UK urges EU to continue post-Brexit trade with Northern Ireland
LONDON – Britain will tell the European Union on Wednesday that time is running out to find solutions to facilitate post-Brexit trade with Northern Ireland, saying any further legal action by the bloc would “not facilitate the life ”of the inhabitants of the province.
Since its exit from the EU ended late last year, Britain’s relations with it have deteriorated, with both sides accusing each other of acting in bad faith on part of it. their trade agreement which covers the movement of goods to Northern Ireland.
UK Brexit Minister David Frost will meet with European Commission Vice President Maros Sefcovic in London to try to resolve disputes over the Northern Ireland Protocol, but so far months of talks have failed. not done much to break the deadlock.
Brussels accuses London of breaking the deal by failing to implement controls on certain goods coming from Britain to its province of Northern Ireland, and has taken legal action against the unilateral extension of a grace period by the UK government.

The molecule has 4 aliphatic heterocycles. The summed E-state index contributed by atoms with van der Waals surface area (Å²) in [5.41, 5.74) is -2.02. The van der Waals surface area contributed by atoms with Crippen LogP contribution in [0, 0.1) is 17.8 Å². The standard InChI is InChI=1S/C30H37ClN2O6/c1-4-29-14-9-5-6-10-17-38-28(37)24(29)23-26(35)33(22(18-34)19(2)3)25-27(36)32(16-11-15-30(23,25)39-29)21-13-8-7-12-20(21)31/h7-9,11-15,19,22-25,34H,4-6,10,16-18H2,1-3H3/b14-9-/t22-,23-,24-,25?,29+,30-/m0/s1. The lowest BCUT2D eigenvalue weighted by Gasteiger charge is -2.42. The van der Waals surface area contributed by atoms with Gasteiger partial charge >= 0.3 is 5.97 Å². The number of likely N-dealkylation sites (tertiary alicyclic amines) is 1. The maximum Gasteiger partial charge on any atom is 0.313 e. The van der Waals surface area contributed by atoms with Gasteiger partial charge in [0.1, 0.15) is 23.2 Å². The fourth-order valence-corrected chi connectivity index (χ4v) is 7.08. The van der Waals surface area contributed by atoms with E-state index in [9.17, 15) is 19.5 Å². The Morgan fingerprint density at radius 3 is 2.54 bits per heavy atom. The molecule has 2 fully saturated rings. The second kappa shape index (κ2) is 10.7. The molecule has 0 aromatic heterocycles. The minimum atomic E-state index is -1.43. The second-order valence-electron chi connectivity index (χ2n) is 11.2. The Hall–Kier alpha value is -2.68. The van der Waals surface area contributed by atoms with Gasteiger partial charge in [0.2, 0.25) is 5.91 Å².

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London says it has no choice as some of the controls hamper supply to supermarkets in Northern Ireland. He underlines the rise of tensions between pro-British trade unionists in the province.
“When I meet with Maros Sefcovic later today, my message will be clear: time is running out and practical solutions are now needed to make the protocol work,” Frost said in a statement, calling for flexibility in finding solutions. ” which enjoy the confidence of all communities. “.
“Further threats of legal action and trade retaliation from the EU will not make life easier for Strabane buyers who cannot purchase their favorite product. “
His remarks were in response to an article Sefcovic wrote in the Telegraph newspaper on Tuesday when he warned Britain that the EU “would not hesitate to react quickly, firmly and decisively” if it considered that Britain Bretagne was violating its legal obligations.
London and Brussels say they want to find solutions but accuse each other of not engaging in various competing proposals.
The grace period on some products expires on June 30, and a spokesman for Prime Minister Boris Johnson said on Tuesday there was “no reason to prevent the sale of chilled meat in Northern Ireland”.
“What is needed is pragmatism and common sense solutions to solve the problems as they are before us,” said Frost. “This work is important. And it is more and more urgent.”